Abstract:   Reliable and sensitive detection of microbial biowarfare agents (BWAs) such as Bacillus anthracis, Yersinia pestis, and Francisella tularensis is an important challenge for both military operations and domestic anti-terrorism efforts. We are proposing to develop an antibody functionalized biomimetic polymer coating for filter membranes that will become fluorescent when exposed to samples containing BWA microorganisms. These coated filter membranes will be integrated into a portable fluorescence detection device that will also be developed. The integrated device will allow rapid and easy parallel testing of solution samples - either water trapped aerosols or swab samples - for multiple BWA microorganisms. The filter will concentrate the microorganisms and then become fluorescent as the bacteria bind to the antibodies. In Phase I we will develop the antibody/polymer coatings, detect Bacillus subtilis spores as an anthrax simulant, perform appropriate control experiments, and design the detection unit. In Phase II we will prepare coated filters for the detection of several biowarfare agents, build a prototype detection unit and use this to develop screening protocols for detecting multiple microorganism targets in parallel. An easy-to-use rapid portable detection system that can be used by both combat support units and first responders for early warning of attacks with biological warfare agents and post-attack forensic purposes. This technology will also have significant dual-use applications in other areas of microorganism detection such as food safety, diagnostics and environmental testing.

ANALYTICAL BIOLOGICAL SERVICES, INC.
701-4 Cornell Business Park
Wilmington, DE 19801-5782
(760) 839-5187

PI: Dr. Mary Reppy
(302) 654-4492
Contract #: DAAD19-02-C-0073
SRI INTERNATIONAL
333 Ravenswood Ave
Menlo Park, CA 94025
(650) 859-4694

ID#: 44210-CH
Agency: ARMY
Topic#: 02-012       Awarded: 01OCT02
Title: Fluorescent Liposomes for Detection of Biological Warfare Agent Toxins in Water
Abstract:   Reliable and sensitive detection of potential biowarfare agent (BWA) toxins such as botulinum toxin, staphylococcal enterotoxin, saxitoxin, etc., is an important challenge during both military operations and for domestic anti-terrorism efforts. We propose to develop biomimetic polymerized liposomes/antibody conjugates that will detect toxins in aqueous samples, and will be integrated into a portable fluorescence detection device. The integrated device will allow rapid and easy parallel testing of solution samples (i.e. from swab testing) for multiple BWA toxins. When the toxins bind to the antibodies the liposomes will become fluorescent; the liposomes can be readily formulated with different antibodies targeting different toxin targets and presented in a multiplex format for parallel screening. In Phase I we will prepare liposomes with antibodies to ovalbumin as a toxin simulant and design the detection unit. We will develop the antibody manipulation techniques for preparing the functionalized liposomes and demonstrate proof-of-concept for detection, including control experiments. In Phase II we will prepare separate liposome formulations with antibodies to a variety of BWA toxins incorporated, build a prototype detection unit, and use these to screen samples for multiple targets. An easy-to-use rapid portable detection system that can be used by both combat support units and first responders for early warning of attacks with biological warfare agents and post-attack forensic purposes. This technology will also have significant dual-use applications in other areas of protein detection such as food safety, diagnostics, drug discovery, and environmental testing.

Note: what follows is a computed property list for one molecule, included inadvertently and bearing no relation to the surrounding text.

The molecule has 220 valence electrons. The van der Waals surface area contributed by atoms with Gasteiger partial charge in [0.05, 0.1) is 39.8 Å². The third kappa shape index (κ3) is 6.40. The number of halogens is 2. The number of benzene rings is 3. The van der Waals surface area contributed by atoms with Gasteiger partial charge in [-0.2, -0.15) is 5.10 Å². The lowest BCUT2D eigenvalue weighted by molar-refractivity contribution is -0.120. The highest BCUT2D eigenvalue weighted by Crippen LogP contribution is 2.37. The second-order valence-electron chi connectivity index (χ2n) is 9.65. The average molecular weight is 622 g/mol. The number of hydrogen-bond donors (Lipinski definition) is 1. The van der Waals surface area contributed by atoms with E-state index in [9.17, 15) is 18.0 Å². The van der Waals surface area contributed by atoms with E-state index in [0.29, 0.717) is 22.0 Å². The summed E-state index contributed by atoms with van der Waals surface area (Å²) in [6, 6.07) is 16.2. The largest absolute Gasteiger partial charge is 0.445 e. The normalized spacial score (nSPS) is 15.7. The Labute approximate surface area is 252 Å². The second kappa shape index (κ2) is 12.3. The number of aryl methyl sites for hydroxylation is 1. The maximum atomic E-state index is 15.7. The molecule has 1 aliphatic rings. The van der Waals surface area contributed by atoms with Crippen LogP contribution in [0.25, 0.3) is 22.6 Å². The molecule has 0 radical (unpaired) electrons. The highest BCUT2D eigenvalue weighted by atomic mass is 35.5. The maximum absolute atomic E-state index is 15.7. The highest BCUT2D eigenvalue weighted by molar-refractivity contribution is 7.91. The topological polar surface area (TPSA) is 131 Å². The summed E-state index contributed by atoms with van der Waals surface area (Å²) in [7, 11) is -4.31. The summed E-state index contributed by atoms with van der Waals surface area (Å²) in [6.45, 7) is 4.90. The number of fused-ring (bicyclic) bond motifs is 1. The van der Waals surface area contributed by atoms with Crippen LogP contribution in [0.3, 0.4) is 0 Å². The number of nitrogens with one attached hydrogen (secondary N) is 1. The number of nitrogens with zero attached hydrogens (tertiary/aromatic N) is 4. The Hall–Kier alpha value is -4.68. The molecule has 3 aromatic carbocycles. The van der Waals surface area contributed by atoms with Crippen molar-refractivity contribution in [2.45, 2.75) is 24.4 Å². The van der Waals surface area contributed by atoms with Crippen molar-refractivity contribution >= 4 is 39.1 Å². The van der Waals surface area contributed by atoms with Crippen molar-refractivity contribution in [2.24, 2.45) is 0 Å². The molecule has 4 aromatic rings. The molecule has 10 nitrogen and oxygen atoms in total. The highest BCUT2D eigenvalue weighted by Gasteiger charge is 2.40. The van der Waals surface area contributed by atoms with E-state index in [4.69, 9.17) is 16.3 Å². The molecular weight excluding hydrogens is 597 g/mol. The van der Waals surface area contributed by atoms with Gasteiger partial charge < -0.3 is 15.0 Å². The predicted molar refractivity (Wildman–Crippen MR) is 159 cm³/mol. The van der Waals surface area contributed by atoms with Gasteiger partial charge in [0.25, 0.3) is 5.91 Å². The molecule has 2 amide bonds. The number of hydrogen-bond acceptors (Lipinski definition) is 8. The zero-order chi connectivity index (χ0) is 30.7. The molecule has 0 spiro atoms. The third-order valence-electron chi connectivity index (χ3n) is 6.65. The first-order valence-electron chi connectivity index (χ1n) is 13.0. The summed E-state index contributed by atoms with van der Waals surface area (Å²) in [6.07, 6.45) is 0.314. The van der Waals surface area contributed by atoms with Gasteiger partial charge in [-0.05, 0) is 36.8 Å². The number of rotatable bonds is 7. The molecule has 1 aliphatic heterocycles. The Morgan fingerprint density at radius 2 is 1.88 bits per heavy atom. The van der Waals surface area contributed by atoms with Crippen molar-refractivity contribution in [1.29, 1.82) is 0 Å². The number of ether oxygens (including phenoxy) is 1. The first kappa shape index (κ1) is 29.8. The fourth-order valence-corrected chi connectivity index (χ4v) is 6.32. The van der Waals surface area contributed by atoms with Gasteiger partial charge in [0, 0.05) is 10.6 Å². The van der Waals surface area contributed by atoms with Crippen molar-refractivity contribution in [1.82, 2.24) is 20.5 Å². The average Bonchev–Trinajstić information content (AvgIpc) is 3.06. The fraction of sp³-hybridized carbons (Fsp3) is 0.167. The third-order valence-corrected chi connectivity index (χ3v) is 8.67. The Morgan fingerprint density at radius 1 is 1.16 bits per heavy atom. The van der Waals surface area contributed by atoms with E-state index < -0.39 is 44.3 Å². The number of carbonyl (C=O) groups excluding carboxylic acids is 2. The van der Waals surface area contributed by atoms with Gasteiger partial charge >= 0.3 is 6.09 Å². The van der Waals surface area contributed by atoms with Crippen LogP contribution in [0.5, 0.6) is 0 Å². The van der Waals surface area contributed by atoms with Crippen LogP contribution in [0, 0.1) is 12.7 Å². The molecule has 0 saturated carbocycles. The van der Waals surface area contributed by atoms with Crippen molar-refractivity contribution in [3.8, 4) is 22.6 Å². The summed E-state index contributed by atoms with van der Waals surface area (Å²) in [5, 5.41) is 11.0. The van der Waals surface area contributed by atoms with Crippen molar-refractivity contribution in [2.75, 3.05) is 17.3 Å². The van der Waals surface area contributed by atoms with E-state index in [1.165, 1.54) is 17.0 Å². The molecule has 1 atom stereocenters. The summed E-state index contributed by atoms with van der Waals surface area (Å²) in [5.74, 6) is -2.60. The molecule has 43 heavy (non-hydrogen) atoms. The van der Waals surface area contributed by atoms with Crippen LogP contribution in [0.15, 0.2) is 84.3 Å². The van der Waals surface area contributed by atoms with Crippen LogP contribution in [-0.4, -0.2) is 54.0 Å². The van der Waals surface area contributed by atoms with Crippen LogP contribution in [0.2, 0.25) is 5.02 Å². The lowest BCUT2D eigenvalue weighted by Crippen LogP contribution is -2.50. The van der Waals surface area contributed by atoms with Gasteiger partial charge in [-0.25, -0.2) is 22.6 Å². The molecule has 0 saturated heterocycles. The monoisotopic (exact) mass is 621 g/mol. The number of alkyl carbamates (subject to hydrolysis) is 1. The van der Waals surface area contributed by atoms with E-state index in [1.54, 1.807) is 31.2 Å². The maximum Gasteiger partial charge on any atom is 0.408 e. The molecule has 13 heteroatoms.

APTIMA, INC.
12 Gill Street, Suite 1400
Woburn, MA 01801
(781) 496-2412

PI: Dr. Eileen B. Entin
(781) 496-2427
Contract #: DAMD17-02-C-0124
UNIV. OF MARYLAND
Office of R&D, 515 W. Lombard, 5th Floor
Baltimore, MD 21201
(410) 706-3615

ID#: 44323
Agency: ARMY
Topic#: 02-017       Awarded: 16AUG02
Title: Telemedicine and Advanced Medical Technology - Refined Training Tools for Medical Readiness
Abstract:   Medical readiness for combat casualty care requires that clinicians maintain a high level of proficiency for skills that are rarely or never used in day-to-day practice. Simulation training environments seem a promising way to provide these learning opportunities, but the effectiveness of simulation-based training for clinicians remains a concern as defining clinical expertise and competency has always been problematic. Performance-measurement approaches from other high-expertise fields such as aviation, where the value of simulation-based training is well established, offer promising approaches for measuring clinical performance in combat casualty care. Our technical objective is to design and develop a performance measurement tool and a comprehensive methodology for evaluating the effectiveness of four classes of medical simulators for medical readiness training. We will apply the systematic measure-development process pioneered by Aptima for military aviation, tailoring it to the medical training domain and identifying the issues associated with measure development in multiple types of medical simulation training environments. This will be followed by a proof of concept demonstration in a mannequin simulator in collaboration with University of Maryland Medical School and design of a validation methodology for the Phase II measurement approach, as well as design of a structure for a commercial integrated performance measurement database. An assessment tool such as we propose to develop will identify and validate simulators for enhanced training of medical skills to increase patient safety. The resulting tool can be targeted to both government and commercial sectors in both a horizontal and a vertical market expansion. This tool would allow commercial developers of medical simulators as well as medical researchers to test the effectiveness and efficiency of the simulators for training. It will also allow medical schools and other medical training institutions to make intelligent evaluations of the effectiveness of simulator tools and to make meaningful comparisons on a number of dimensions across different simulators. Such a tool would make valuable contributions in all sectors to identify and foster the improved design, growth, acceptance, and adoption of the most effective medical simulator technologies.